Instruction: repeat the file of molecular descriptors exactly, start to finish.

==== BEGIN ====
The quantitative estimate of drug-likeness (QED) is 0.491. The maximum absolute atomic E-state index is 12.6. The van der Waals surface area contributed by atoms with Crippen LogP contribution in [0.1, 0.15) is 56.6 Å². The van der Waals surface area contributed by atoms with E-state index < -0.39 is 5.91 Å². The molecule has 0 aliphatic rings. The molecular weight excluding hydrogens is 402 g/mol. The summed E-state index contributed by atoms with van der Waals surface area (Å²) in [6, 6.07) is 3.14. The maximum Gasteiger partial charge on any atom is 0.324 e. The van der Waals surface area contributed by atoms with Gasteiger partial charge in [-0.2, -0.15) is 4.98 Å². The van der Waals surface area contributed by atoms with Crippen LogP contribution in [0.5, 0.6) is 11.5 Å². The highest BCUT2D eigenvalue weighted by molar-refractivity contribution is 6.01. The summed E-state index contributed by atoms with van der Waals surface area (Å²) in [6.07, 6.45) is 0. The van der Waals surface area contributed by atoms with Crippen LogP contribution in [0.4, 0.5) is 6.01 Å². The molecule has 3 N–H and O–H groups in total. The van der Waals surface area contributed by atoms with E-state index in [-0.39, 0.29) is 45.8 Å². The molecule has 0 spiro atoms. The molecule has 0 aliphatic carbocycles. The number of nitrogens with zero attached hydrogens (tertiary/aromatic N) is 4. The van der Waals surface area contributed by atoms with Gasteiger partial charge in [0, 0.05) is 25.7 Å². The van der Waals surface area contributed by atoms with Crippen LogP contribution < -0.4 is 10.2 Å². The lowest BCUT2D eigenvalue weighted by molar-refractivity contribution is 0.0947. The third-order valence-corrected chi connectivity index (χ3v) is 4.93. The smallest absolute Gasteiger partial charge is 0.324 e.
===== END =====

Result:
The quantitative estimate of drug-likeness (QED) is 0.491. The maximum absolute atomic E-state index is 12.6. The van der Waals surface area contributed by atoms with Crippen LogP contribution in [0.1, 0.15) is 56.6 Å². The van der Waals surface area contributed by atoms with E-state index < -0.39 is 5.91 Å². The molecule has 0 aliphatic rings. The molecular weight excluding hydrogens is 402 g/mol. The summed E-state index contributed by atoms with van der Waals surface area (Å²) in [6, 6.07) is 3.14. The maximum Gasteiger partial charge on any atom is 0.324 e. The van der Waals surface area contributed by atoms with Gasteiger partial charge in [-0.2, -0.15) is 4.98 Å². The van der Waals surface area contributed by atoms with Crippen LogP contribution in [0.5, 0.6) is 11.5 Å². The highest BCUT2D eigenvalue weighted by molar-refractivity contribution is 6.01. The summed E-state index contributed by atoms with van der Waals surface area (Å²) in [6.07, 6.45) is 0. The van der Waals surface area contributed by atoms with Crippen LogP contribution in [0.4, 0.5) is 6.01 Å². The molecule has 3 N–H and O–H groups in total. The van der Waals surface area contributed by atoms with E-state index in [-0.39, 0.29) is 45.8 Å². The molecule has 0 spiro atoms. The molecule has 0 aliphatic carbocycles. The number of nitrogens with zero attached hydrogens (tertiary/aromatic N) is 4. The van der Waals surface area contributed by atoms with Gasteiger partial charge in [0, 0.05) is 25.7 Å². The van der Waals surface area contributed by atoms with Crippen LogP contribution < -0.4 is 10.2 Å². The lowest BCUT2D eigenvalue weighted by molar-refractivity contribution is 0.0947. The third-order valence-corrected chi connectivity index (χ3v) is 4.93. The smallest absolute Gasteiger partial charge is 0.324 e.